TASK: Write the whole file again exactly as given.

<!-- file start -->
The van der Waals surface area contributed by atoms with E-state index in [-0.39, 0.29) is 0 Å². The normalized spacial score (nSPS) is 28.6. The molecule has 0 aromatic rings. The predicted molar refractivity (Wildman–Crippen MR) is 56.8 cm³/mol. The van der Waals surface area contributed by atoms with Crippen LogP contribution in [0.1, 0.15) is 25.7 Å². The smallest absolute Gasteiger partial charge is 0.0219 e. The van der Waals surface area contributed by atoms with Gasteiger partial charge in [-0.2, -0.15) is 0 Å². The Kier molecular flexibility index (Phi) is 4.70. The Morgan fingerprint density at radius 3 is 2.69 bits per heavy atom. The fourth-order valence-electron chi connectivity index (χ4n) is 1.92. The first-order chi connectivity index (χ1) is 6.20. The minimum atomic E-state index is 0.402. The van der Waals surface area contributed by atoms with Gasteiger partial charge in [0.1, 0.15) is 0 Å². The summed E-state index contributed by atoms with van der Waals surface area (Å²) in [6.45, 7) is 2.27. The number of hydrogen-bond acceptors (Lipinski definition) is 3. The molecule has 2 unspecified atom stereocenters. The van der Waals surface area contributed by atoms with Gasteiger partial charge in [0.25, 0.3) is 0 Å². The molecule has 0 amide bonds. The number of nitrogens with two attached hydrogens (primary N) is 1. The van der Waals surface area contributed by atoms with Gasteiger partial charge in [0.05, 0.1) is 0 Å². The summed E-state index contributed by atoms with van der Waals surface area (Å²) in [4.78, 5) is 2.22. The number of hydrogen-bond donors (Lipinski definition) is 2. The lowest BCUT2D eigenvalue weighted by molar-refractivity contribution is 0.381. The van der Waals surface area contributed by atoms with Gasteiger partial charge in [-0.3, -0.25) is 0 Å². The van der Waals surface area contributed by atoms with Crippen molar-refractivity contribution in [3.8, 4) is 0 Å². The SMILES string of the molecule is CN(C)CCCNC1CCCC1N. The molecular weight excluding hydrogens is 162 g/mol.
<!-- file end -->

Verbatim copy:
The van der Waals surface area contributed by atoms with E-state index in [-0.39, 0.29) is 0 Å². The normalized spacial score (nSPS) is 28.6. The molecule has 0 aromatic rings. The predicted molar refractivity (Wildman–Crippen MR) is 56.8 cm³/mol. The van der Waals surface area contributed by atoms with Crippen LogP contribution in [0.1, 0.15) is 25.7 Å². The smallest absolute Gasteiger partial charge is 0.0219 e. The van der Waals surface area contributed by atoms with Gasteiger partial charge in [-0.2, -0.15) is 0 Å². The Kier molecular flexibility index (Phi) is 4.70. The Morgan fingerprint density at radius 3 is 2.69 bits per heavy atom. The fourth-order valence-electron chi connectivity index (χ4n) is 1.92. The first-order chi connectivity index (χ1) is 6.20. The minimum atomic E-state index is 0.402. The van der Waals surface area contributed by atoms with Gasteiger partial charge in [0.1, 0.15) is 0 Å². The summed E-state index contributed by atoms with van der Waals surface area (Å²) in [6.45, 7) is 2.27. The number of hydrogen-bond acceptors (Lipinski definition) is 3. The molecule has 2 unspecified atom stereocenters. The van der Waals surface area contributed by atoms with Gasteiger partial charge in [0.25, 0.3) is 0 Å². The molecule has 0 amide bonds. The number of nitrogens with two attached hydrogens (primary N) is 1. The van der Waals surface area contributed by atoms with Gasteiger partial charge in [0.05, 0.1) is 0 Å². The summed E-state index contributed by atoms with van der Waals surface area (Å²) in [4.78, 5) is 2.22. The number of hydrogen-bond donors (Lipinski definition) is 2. The lowest BCUT2D eigenvalue weighted by molar-refractivity contribution is 0.381. The van der Waals surface area contributed by atoms with Gasteiger partial charge in [-0.3, -0.25) is 0 Å². The van der Waals surface area contributed by atoms with Crippen molar-refractivity contribution in [3.8, 4) is 0 Å². The SMILES string of the molecule is CN(C)CCCNC1CCCC1N. The molecular weight excluding hydrogens is 162 g/mol.